Bear River State Park: Take the family on an easy hike along the Bear River where you may see a small herd of bison and elk. The trails are perfect for biking or skiing in the winter. If you’re there during the summer, buy a tube from the local tire shop and float down the river.

Mirror Lake Scenic Byway: Cruise on down the 150 and you’ll reach one of the finest strips of scenic highway in the west. Slow down when you reach the snow-capped Uintas for a breathtaking vista. Other high points include: The Mormon Trail, The Bear Town Interpretive Site, and Sulphur Creek Reservoir.

Local’s Guide
Historic Downtown: Most of downtown’s sixty buildings were built in the late 1800s. Be sure to pass by the Downs’ Opera House, city hall, and the Strand Cinema. Whether you’re there to shop or just see the sights – downtown is a great place to explore.

Rock Springs

Founded in 1862, Rock Springs has since provided the nation with an endless supply of coal. Being a leader in energy production has attracted job seekers of all backgrounds and helped give the town the reputation as the “home of 56 nationalities”. Rock Springs has become a great destination for anyone looking for a diverse experience.

Must Sees
Flaming Gorge National Recreation Area: Explorer John Powell gave the gorge its name due to its vibrant red cliffs. The reservoir down below is fed by the Green River and is considered one of America’s “fishing hot spots.” Play on the shore or rent a boat for the day. Just the scenic drive alone is worth the trip.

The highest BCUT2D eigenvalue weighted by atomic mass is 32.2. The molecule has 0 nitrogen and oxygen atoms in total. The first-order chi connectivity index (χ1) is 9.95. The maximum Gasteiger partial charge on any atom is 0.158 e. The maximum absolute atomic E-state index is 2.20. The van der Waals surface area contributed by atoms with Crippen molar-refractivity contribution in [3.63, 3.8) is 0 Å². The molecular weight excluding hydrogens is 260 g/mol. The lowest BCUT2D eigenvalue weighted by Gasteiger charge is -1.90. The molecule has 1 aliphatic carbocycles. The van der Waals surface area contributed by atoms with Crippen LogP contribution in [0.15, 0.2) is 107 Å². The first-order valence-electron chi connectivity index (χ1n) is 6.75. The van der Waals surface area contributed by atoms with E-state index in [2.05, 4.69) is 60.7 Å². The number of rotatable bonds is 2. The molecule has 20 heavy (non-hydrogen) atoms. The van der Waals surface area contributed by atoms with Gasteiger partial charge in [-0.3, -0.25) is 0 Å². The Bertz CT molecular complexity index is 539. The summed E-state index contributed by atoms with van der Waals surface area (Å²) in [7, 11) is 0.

Killpecker Sand Dunes: Do you miss playing in the sandbox? Relive the glory days at the Killpecker Sand Dunes! You might not think you’re driving to the dunes on your way there, but don’t worry, they’ll pop up out of nowhere.

Adobe Town: If you’re willing to take a slight detour, the Adobe Town high desert wilderness will not disappoint. Wild horses run under the shade of cliffs and warped rock formations, some of which are home to ancient fossils. Hike or bike to the lookouts for an unforgettable view.

Local’s Guide
Broadway Burger Station: This charming 50’s diner has some of the juiciest burgers in town. Trust us, the fry sauce and creamy shakes are worth the added guilt trip. Never has low self-esteem tasted so good.


Back in the day, Rawlins was a Wild West town plagued by the daily disturbances of outlaws. That was until the town came together and took them down vigilante-style. Today, Rawlins still lives up to its tough reputation with landmarks such as the Wyoming Frontier Prison.

Must Sees
Wyoming Territorial Prison: Want to scare your kids into good behavior? Of course you do. Take them on a tour of this historic penitentiary where they’ll learn of its haunted past. “The Old Pen” as they call it, was home to train robbers, famous escapes, and reckless outlaws.

Carbon County Museum: See Rawlins in a whole new light with a visit to the Carbon County Museum. Exhibits showcase shocking stories of outlaws, rare Native American artifacts, and tales of past trailblazers.

Seminoe State Park: A scenic reservoir sits below the Seminoe Mountains. Fly fisherman try to keep up with the fish on “The Miracle Mile.” Hikers make way for Bighorn Sheep on a mountain trail. Wake boarders jump the wake behind a speedboat. Seminoe is always buzzing with activity.